Jonathan himself is a divisive figure. He was never supposed to be president, but destiny intervened: when President Umaru Yar Adua died in office in 2010, Jonathan was deputy, and took over. Most people thought he’d step down at the end of Yar Adua’s term, but they had underestimated Jonathan’s stubbornness. He ran for president, upsetting the ruling party’s delicate rotation between a northern candidate and a southern candidate, and infuriating some of its bigwigs – and contributing, no doubt, to the APC’s current popularity.

How is the security situation? And what happened to those girls, anyway?

At around the same time that the polls were delayed, Nigeria dramatically changed its strategy against Boko Haram. First, it admitted it had a problem that it could not deal with itself, and invited other countries to help. Cameroon, Chad and Niger have answered the call, with an African Union force in the works too. There are private contractors from South Africa involved too. Already it’s made a difference.

Boko Haram is being pushed out of some of the territory it controls, and has certainly stopped expanding. On the back foot, it has sought an alliance with the Islamic State in Iraq and Syria, and reverted to suicide bombings in urban areas to make its point.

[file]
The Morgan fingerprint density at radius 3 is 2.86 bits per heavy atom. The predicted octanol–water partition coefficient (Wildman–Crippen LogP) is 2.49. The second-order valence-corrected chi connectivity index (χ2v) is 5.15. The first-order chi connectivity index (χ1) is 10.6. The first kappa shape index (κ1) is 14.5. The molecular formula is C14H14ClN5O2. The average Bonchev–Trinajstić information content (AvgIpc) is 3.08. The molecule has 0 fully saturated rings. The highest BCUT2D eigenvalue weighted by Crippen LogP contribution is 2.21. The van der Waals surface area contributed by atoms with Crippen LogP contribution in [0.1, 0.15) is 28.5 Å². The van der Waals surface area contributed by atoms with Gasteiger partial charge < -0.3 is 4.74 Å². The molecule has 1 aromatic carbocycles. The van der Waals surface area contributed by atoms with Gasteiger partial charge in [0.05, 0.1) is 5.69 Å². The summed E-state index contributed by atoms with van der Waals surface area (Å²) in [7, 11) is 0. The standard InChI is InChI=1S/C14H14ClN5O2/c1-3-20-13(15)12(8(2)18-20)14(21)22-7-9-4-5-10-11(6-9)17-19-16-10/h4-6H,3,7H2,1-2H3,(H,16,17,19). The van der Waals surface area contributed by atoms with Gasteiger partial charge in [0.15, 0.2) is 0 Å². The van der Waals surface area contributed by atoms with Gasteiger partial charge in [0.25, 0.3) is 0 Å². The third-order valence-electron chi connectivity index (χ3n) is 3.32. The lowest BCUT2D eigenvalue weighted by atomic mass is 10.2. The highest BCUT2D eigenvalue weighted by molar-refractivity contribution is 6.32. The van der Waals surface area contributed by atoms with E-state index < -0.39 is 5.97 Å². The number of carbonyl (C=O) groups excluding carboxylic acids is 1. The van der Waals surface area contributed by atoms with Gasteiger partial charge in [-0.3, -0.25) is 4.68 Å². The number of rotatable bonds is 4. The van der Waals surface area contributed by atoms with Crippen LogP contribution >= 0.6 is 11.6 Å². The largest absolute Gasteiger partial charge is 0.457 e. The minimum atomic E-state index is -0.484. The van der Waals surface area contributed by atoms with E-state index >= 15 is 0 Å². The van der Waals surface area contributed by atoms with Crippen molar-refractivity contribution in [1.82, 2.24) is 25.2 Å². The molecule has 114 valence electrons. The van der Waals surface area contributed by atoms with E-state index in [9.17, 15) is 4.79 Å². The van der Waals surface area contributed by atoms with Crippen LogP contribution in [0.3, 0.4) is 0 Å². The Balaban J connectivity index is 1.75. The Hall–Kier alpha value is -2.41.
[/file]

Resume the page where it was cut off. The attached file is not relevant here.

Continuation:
The progress, however, remains slow; Boko Haram will not be defeated anytime soon, even if such a thing is possible. It will prove very difficult to dislodge once it retreats fully into its strongholds in north-eastern Nigeria.

As for those kidnapped girls, well, their fate remains a mystery. They have not been brought back, nor are they likely to. And that incident is just one of a catalogue of Boko Haram atrocities, many of which are much worse – such as the Baga massacre in which hundreds and hundreds of civilians lost their lives.

With all this uncertainty, should we expect violence?

All the ingredients for a messy post-election period are present. A chaotic electoral system, ripe for manipulation; a tight race for the presidency, with much at stake; and long-standing religious, ethnic and political divisions.

Nonetheless, Africa’s recent track record in this department is good. Over the last few years, several elections have looked likely to spill over into violence, but none have: think Kenya and Zimbabwe in 2013, Malawi last year and even little Lesotho in February (much to the disappointment of the travelling South African press corps). It’s a pattern from which Nigerians can take heart.

There’s still Boko Haram, however. It seems unlikely that the militant group would leave such a high-profile target untouched, especially when it is nearly impossible to defend. Voters near Boko Haram territory, or in major cities such as Abuja and Kano, exercise their democratic right at considerable risk.

Help keep Oyibos OnLine independent. If you value our services any contribution towards our costs will be greatly appreciated.

Leave a Reply